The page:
Being on site where the ebb and flow of work and life create their own dynamics that one has to go with and often you wonder, how does one get things done? When relationships are both personal and professional, what needs attending to, can this be a practice and care to ensure difficulties can be resolved, grudges aired? How inspiring and impactful can this be? 

There is certainly a sense of strong relationships but also severe challenges and looking at how somatic practices could inform resolutions, many different formats spring to mind that would allow existing relationships to grow and heal. Speaking to the different members reveals the complexity of negotiating the politics of work and personal life and the need to create a shared space where space is given for the extra layers to be acknowledged and respected such as emotional states, triggers as well as questions and research that can unpack tangents let it be personal concerns or say each others expectation on availability and responsiveness or responsibility. Solving these questions in ways that allow our physical bodily processing to be involved, that may use touch to remind us of our humanity or scores where answers can be found by moving with the trouble, moving with trust and empathy rather than brain powering through it with judgments as indistinguishable side products.


Coming back to Annika, for whom the trouble and the joy of the work are visceral experiences that emerge through both work and play. With somatic practices that bring you back to the studio or outside natural common ground, then the trouble itself might turn inspiring and energize. It may well throw up exciting questions, findings, more research and snowball into projects; I can see Annika rolling in the deep of such exciting and intense unpacking.



At this point an interlude of Secular Rituals. A research I offered during the residency as part of the Changing Climate program which was an invitation to enter conversations around a subject (climate change) that is traumatic by creating a ‘’climate’ of trust and joy alongside conversations and exchanges. 

It is a research on how we can cultivate practices that allow us to connect and communicate differently. Some are physically challenging puzzles and require time to practice whereas other formats are integrated sooner yet deeply felt when given time to be with. Other structures invite you to move while you talk and listen to be able to mobilize according to attention and emotional responses, allowing shifts to alleviate the pressure of being tied into talks. It asks how our attention moves, when does stillness serve us, when does mobility empower a regulation of participation and so on. During the weekend I shared how folk dances, in this instance a cèilidh (Irish, Scottish) can be considered a secular ritual as we give time and space on ceremonial occasions to connect through joy and everyone in the room regardless of their believes, color or gender by jumping around every single person laughing uncontrollably. A welcomed relief to balance gloomy but necessary conversations. 


Being involved with Ponderosa because it inspires a way of life, is underlying each and everyone’s journey on how they got there; but often in surprising ways. For Doreen the magic is found and furthered in the garden. Also being part of a vibrant and artistic culture that she impacts and furthers but her personal happy space appears to be the garden, her home and her cat. I observed her from the Kuhstall in the morning, sitting in the garden while reading, which from above is visible as a head above a table top whereas the rest of the space is a lush sea of green. A sea of green with a small heap of brown hair where the top of a table sticks out, like a boat bobbing as the wind passes through. When speaking to her I wondered about our needs to be either visible or invisible because her visibility exists beyond her with what she grows. I wondered how performance projects do the same; a kind of echoing into space, transcending one’s personal body. Imprinting echoes.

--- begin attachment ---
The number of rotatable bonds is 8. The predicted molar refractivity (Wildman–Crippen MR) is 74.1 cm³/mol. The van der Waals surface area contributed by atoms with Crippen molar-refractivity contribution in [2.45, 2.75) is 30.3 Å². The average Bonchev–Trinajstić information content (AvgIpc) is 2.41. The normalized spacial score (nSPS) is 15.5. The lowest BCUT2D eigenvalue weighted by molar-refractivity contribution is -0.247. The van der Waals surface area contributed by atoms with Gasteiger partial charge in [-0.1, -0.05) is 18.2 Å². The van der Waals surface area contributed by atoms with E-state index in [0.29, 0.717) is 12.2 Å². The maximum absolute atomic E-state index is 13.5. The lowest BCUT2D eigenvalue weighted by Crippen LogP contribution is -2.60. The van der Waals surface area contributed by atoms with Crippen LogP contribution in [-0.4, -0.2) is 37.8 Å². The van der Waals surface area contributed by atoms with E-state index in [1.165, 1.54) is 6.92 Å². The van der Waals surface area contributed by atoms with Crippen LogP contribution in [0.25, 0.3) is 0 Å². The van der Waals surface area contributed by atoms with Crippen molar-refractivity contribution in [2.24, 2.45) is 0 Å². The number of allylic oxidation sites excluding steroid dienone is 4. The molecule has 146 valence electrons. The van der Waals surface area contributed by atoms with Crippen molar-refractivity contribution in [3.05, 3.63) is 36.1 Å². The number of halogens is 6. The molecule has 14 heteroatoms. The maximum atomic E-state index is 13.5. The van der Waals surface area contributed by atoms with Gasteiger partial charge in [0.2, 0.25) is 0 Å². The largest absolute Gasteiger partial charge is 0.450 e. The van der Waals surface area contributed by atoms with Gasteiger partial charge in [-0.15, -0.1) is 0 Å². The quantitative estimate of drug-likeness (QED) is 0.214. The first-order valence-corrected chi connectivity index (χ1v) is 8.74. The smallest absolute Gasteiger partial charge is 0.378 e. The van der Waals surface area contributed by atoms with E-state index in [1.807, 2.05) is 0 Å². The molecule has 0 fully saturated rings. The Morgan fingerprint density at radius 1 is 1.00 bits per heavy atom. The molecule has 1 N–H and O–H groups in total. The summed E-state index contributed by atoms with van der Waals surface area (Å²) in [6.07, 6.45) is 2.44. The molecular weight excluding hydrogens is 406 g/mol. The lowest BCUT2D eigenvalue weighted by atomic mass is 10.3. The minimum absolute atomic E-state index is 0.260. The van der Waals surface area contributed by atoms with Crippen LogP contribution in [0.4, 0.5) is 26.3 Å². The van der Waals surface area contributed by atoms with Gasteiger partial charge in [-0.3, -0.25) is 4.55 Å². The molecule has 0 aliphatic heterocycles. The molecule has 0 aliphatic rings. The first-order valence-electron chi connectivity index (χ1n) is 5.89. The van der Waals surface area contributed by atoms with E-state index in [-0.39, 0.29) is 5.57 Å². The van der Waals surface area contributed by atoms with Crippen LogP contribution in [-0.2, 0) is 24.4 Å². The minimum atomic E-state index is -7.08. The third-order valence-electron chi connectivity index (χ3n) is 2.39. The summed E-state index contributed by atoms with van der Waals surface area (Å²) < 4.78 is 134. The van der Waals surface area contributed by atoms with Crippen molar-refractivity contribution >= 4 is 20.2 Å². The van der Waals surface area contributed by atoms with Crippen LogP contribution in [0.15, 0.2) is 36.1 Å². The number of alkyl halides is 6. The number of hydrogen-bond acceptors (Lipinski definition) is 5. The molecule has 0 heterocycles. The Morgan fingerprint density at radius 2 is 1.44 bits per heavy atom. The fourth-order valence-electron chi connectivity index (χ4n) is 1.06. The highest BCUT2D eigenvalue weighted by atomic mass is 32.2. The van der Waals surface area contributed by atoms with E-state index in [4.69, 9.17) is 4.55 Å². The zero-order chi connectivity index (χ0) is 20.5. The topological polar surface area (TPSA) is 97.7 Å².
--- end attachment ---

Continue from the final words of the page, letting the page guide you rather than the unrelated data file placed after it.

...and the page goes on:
It reminded me of the many somatic practices that are outdoors in gardens, nature or park practices where the environment itself initiates states of belonging, trust, slow time and sensorial immersive spaciousness. How Ponderosa itself offers regularly somatic garden endeavors to the local community and residents. Listening to her brought up an appreciation and desire to hear her more, this quiet voice that doesn’t fight for attention but has much to share. We spoke how studio spaces wouldn’t be her desire to enter and participation is potentially daunting but her joy of passing the studio every morning, hearing the singing and witnessing the moving, feels right and important. 




I know that for many people physical somatic practices appear somewhat tricky to join and entering a studio may not feel inviting to all. Interestingly enough however these practices already exist or have begun in ways we might not be aware of. Gardening is likely a somatic practice and certainly has been in Ponderosa for many people and years. Speaking to Doreen I shared the idea that I could invite participants (that came to the changing climate weekend) to tie up some tomato plants as an extended secular ritual where we say thanks to what we have been given. We didn’t have the time in the end but the idea itself connected the dots how Doreen is deeply intertwined with somatics by getting entangled in plants. For herself this is an established practice that quietly harbors plant knowledge. Since my research concerns collective forms of interoception, I imagined what it would be like to have the Ponderosa Two team meet in the greenhouse and tie knots together. What future projects may emerge in this climate? Can disputes become humble as we viscerally understand how we are participants in something that holds all of us and everything?


In many ways Ponderosa already does that which is why I think it is such a smart place. And yes it is smart because it hasn’t been done arbitrarily but through many years of guidance by Steph who planted and nurtured the culture of improvisation as lifestyle for connectivity and healing where confidence grows and becomes the ground for a healthy shared consciousness.  Fed by trust and belonging alongside organic garden veggies.